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Warrior Brother (1995)

aka City Dragon
Directed by “Philthy” Phil Phillips
York Home Video VHS

A smooth-talking skirt-chaser. A beautiful woman. A jealous ex. Fractured lives. Extortion. Revenge.

You can find all of this in Don Giovanni, one of the many operas about a womanizing asshole. If you don’t know shit about opera, that’s totally cool, just know that Don Giovanni features an enchanted statue who summons demons to drag Don Giovanni to hell. But also know that this is literally the only cool thing that happens in the opera. Call me a philistine, but it’s an epic snoozefest.

Now, if Don Giovanni had freestyling nunchucks, out-of-shape cholos, disinterested strippers, and a guy named “Philthy” Phil Phillips, I’d be very interested. And if Don Giovanni had rap instead of arias and slow jams instead of overtures, I’d be very, very interested. My point is that you shouldn’t watch Don Giovanni. Fuck no, don’t do it. Watch Warrior Brother instead. All the pathos with none of the z’s. Plus, kung fu. Also, rap.

Ray (played by MC Kung Fu) is a slick playboy who chases ladies and never fails to seals the deal (I’m talking about sex-making here). He’s flanked by his two “homedogs,” a wise-cracking rapper named “Philthy” Phil Phillips, and Rick, a self-described “wigga” (white on the outside, black on the inside, stupid everywhere). The three gallivant around town, get into some mild kung-fu fights, and pick up some “fine-looking birds.” Their game is dubious at best—Ray attracts poon with his shiny Corvette, the wigga pretends to be a Hollywood agent, and “Philthy” Phil lures ladies with his “lyrical genius.” His flow is on par with an eighth grader with a Casio drum machine and a rhyming dictionary. Seriously, even my flow is stronger and that only comes every twenty-eight days (Holla back, ladies!).

Will these fellas ever settle down?

Tina is a distressed damsel in an abusive relationship. John smacks her around a bit and she ends up leaving him and heads straight to da club. There she meets Ray, and that’s when the slow jams begin in earnest. Ray woos her with the titillating power of rap (and his sweet ride). But Tina’s not having any of it.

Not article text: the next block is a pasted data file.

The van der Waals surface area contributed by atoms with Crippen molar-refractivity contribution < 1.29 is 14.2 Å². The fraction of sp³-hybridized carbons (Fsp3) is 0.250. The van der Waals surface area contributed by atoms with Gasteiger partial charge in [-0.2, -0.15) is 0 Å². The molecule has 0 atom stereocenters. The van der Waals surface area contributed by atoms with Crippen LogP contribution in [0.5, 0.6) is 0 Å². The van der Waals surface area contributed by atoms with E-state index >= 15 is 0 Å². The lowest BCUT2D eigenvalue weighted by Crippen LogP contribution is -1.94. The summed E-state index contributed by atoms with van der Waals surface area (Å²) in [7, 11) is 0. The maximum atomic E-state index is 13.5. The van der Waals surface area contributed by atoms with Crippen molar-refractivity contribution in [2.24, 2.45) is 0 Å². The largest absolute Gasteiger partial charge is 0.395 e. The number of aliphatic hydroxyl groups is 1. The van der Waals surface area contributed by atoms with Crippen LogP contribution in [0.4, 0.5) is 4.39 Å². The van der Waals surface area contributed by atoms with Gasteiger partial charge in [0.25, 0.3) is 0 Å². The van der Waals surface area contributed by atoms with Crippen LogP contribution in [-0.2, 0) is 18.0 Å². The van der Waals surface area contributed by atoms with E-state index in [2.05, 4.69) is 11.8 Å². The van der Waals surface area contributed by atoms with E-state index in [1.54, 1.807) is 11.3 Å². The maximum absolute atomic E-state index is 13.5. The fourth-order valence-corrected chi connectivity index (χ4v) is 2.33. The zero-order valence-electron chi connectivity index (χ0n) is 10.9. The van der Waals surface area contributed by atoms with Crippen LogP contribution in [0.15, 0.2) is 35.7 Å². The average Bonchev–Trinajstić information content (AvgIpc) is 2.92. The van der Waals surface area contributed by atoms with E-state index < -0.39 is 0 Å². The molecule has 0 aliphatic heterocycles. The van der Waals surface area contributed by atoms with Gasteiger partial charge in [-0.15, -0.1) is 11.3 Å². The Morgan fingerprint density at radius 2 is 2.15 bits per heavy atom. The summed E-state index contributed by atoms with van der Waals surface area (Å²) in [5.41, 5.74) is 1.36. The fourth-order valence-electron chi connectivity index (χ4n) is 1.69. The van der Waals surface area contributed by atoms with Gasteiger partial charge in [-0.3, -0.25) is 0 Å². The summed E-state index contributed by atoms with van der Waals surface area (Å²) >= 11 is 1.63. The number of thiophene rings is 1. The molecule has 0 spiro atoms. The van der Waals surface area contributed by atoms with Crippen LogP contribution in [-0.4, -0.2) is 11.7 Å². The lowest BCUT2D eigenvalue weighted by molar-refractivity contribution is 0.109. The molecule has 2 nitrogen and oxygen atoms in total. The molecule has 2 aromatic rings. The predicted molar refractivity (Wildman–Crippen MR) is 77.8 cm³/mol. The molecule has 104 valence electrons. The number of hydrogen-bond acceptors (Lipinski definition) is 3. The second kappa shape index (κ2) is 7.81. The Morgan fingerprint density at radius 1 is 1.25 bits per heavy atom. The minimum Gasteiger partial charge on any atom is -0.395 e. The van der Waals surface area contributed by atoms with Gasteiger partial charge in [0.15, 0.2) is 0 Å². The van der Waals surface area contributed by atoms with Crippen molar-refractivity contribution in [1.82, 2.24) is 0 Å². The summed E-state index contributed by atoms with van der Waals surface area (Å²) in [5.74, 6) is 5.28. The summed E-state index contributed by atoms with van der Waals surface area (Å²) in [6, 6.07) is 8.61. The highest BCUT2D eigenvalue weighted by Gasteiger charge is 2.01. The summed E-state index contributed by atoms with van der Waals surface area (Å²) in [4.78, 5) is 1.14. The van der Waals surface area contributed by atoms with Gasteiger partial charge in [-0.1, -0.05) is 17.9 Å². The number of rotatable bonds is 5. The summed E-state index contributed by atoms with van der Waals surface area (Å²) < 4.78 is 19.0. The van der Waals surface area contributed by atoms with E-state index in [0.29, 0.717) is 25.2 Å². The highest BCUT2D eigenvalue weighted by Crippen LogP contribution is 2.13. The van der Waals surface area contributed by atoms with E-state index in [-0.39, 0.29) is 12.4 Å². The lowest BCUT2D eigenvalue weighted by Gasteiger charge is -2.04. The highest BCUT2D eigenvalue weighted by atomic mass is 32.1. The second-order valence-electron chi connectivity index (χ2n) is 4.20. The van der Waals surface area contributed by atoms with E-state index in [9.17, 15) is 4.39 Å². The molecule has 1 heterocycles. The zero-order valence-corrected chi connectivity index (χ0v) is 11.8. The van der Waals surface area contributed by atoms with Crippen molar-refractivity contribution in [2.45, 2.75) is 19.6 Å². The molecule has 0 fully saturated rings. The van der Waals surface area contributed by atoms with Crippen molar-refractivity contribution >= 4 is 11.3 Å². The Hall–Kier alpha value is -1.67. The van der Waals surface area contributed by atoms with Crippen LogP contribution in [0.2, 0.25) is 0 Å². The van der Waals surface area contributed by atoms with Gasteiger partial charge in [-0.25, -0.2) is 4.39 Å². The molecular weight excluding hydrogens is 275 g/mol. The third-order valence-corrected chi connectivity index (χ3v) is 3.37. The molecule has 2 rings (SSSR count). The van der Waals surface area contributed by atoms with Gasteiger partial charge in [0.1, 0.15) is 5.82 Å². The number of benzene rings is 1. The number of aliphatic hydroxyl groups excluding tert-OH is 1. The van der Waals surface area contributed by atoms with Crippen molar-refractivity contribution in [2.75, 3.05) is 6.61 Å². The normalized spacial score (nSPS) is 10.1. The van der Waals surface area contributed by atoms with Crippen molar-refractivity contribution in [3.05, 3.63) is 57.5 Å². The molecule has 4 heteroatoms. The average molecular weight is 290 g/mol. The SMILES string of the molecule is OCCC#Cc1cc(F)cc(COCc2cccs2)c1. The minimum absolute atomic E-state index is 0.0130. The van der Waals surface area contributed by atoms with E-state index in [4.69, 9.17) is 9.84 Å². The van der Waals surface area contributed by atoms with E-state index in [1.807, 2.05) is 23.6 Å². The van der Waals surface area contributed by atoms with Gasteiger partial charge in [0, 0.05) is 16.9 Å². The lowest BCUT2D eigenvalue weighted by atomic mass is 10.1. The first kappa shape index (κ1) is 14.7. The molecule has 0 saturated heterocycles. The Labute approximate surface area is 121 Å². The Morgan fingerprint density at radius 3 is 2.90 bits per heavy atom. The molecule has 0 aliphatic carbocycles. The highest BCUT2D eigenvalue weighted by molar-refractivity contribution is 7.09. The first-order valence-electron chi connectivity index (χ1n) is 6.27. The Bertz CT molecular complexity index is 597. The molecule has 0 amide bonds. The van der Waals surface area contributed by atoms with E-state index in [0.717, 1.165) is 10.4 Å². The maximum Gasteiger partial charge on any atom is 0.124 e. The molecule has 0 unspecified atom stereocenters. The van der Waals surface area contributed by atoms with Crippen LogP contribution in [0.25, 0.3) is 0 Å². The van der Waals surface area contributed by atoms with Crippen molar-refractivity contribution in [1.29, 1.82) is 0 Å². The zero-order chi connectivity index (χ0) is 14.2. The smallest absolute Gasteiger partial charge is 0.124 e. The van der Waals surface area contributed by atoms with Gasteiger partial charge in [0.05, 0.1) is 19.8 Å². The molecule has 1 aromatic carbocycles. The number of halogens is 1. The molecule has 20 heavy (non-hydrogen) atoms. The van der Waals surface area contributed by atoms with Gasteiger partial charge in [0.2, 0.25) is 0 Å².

“It’s gonna take more than a fat wallet to get into my whatchamacallit.”
“Why you dissin’ me, when you should be kissin’ me?”

She marvels at Ray’s flow.

“How do you come up with those lines so quick?”
“It’s a gift, like your beauty.”

Impressively, their entire exchange is done in rhyme. In fact, most of the movie unfolds in rap, over beats that are clearly canned, aka not fresh. At some point there’s a rap interlude that comes out of nowhere, complete with backup dancers.

John isn’t one to stand by while his woman runs off with some rapping, kung-fu fighting asshole. There’s deception! Intrigue! Purple bikini briefs (on a dude)! Workplace harassment! A frank discussion about abortion! And someone hits rock bottom, which means that someone sits on a doughy couch surrounded by greasy fast food wrappers and empty pizza boxes.

Warrior Brother is less of a film and more of an experience. It’s a sincere rap opera that examines the trials and tribulations of a relationship. It investigates what happens when people grow up and accept responsibilities, but make mistakes along the way. It meditates on the healing powers of love and the meaning of forgiveness and explores how it’s really easy to break out of a sanitarium. In its 98 minute runtime, the film goes from fun and upbeat to dark and emo. It brings up some heavy questions–like what happens when our carefree, youthful days are well behind us? What then do we have to live for? Shit gets surprisingly real. But before it gets too real, kung fu steps in to save the day. MC Kung Fu lives up to his moniker; he expertly fights off hooligans one by one with his flying fists of rapping fury. Ruffians seem to come out of nowhere, in various state of pudginess. In the end, the real loser is an ice cream cone.

It’s obvious “Philthy” Phil Phillips hoped Warrior Brother would launch his music career (it did not). But he did contribute a lot to the soundtrack, with songs like “Booty Quake,” “Doing This Hip-Hop Thang,” and “Life of a D.O.G.” (I have no idea what that stands for). But the runaway hit is “Scandaluss”:

“My name is Ray, I’m not too crazy. Kung fu, kung fu, is what I do, yes, next to chasing to girls with big chests.
My name is Rick, a cool scam artist, what’s that smell? Somebody farted!”